He said to them, “Come after me, and I will make you fishers of men” (Mt 4:19).
Today’s Gospel account recalls Jesus calling of Simon Peter, Andrew, James, and John. An interesting contextual point about this recollection is that Jesus was the one doing the calling. Spiritual teachers were common during the time of Jesus within and without of Judaism. What was common in those accounts were that the disciples came to the master. It was rarer that the master would search out and call his followers.
Another point to observe is that Jesus met the brothers in the midst of their everyday activities of fishing. Jesus came to them as they were working. The encounter with Jesus was not on some isolated mountain top, it was not at a gathering revival, nor at the temple or synagogue. Jesus met them in the midst of Simon and Andrew casting their nets and James and John mending theirs.
A third point from this short account is that Jesus immediately followed up his invitation to Simon and Andrew to come after him with the insistence that they will be fishers of people. They are not entering their new apprenticeship with Jesus having any false notion that they will wait for others to come to them. They will travel out of their comfort zones, literally, leaving their fishing businesses, their security, and trusting in Jesus as they learn about and share the Good News that the kingdom of God is at hand.
The three points above apply directly to us as well. Jesus invites us. We just need to be open to receiving the invitation and saying yes as Simon, Andrew, James, and John had done. Jesus meets us in our everyday moments. He encounters us in our workplace, among our interactions with family and friends, in our class and dorm rooms, as well as in our activities and leisure, and in our conflicts, struggles, and suffering. Jesus often meets us in those unprepared for interruptions we experience. Jesus certainly meets us in our prayer, but if we have the desire to pray it is because he has already placed it there. Also, our time of prayer helps us slow down and become aware of his presence in our life, so that when we leave our times of prayer and worship, we will be more able to see him in the midst of our daily activities.
Finally, Jesus calls us to share what we have experienced and learned from our encounter. No matter how small. When we reach out in faith the Holy Spirit will provide the means. We will make mistakes, we will not be perfect, but if we are humble, we will learn and grow as his disciples. Remember who he called? Peter, Andrew, James, and John. There are four Gospels full of accounts of their false starts, gaffes, and “Oops”. We grow and learn by doing. As we crawl, we will soon learn to walk, as we walk we will soon learn to run, and as we run, we will soon learn to fly!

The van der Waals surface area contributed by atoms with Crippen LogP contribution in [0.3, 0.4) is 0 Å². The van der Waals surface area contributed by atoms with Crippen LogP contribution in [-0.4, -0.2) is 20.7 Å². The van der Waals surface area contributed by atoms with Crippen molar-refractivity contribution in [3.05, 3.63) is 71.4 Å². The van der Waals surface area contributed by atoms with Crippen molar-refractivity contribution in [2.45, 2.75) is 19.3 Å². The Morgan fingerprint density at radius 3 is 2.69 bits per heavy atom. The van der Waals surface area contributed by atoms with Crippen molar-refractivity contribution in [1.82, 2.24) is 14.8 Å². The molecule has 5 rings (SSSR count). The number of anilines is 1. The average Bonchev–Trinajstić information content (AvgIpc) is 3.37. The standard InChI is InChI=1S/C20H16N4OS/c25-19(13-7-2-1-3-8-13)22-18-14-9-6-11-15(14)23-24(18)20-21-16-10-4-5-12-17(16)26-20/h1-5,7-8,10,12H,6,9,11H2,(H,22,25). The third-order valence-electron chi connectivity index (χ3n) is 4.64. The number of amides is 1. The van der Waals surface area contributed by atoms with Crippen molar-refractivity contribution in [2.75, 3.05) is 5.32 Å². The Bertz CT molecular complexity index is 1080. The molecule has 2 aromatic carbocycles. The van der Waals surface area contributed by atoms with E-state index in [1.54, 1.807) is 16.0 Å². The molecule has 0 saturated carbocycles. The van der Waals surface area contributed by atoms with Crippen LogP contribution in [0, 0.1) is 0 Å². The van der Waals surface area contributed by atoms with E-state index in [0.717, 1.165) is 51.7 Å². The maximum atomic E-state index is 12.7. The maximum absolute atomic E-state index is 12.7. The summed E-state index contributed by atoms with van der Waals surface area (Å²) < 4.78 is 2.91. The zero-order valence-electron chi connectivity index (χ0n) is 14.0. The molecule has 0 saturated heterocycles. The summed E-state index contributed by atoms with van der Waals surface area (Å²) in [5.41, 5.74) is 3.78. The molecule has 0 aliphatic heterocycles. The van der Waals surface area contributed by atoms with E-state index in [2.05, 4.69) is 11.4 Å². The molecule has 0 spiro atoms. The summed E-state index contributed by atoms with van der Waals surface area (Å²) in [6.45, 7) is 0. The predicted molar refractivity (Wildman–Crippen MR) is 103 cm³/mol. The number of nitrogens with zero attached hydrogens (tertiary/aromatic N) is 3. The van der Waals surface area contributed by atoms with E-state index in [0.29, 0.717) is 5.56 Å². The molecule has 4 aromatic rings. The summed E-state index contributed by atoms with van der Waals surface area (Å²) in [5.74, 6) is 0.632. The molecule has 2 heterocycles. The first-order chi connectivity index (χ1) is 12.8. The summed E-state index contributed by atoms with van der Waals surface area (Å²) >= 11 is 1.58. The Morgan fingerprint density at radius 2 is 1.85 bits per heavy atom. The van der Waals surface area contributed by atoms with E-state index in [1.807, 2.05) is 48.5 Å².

Jesus invites us to participate in his life. May we be thankful for the gift of his life that he gives us and may we live our life and be open for opportunities to share our faith by accompanying those in our realm of influence through the normal means of interaction we have. Again, remembering first and foremost to do so in a way that respects the dignity of each person we encounter. We are to resist imposing and be open to inviting.
One of the reasons that this time last year, the cause for the canonization was promoted for Nicholas Black Elk (ca. 1866-1950), an Oglala Lakota, holy man, best known from John Neihardt’s work, Black Elk Speaks, was that he, like St Andrew whose feast we celebrate today, said yes to the invitation to follow Jesus. Black Elk was baptized in 1904, on the feast day of St. Nicholas, taking his name. He continued to practice his Lakota ways as well as becoming a catechist, and under his invitation and guidance, over 400 people came to believe in Jesus.
Let us say yes to Jesus’ invitation to come and follow him, and become fishers of people! St Andrew pray for us, Servant of God Nicholas Black Elk pray for us.
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Photo: Source Marquette University Catholic Mission Archives. Nicholas Black Elk catechizing with the “Two Roads Map” the children of Broken Nose.
Link for the Mass readings for Friday, November 30, 2018: http://www.usccb.org/bible/readings/113018.cfm

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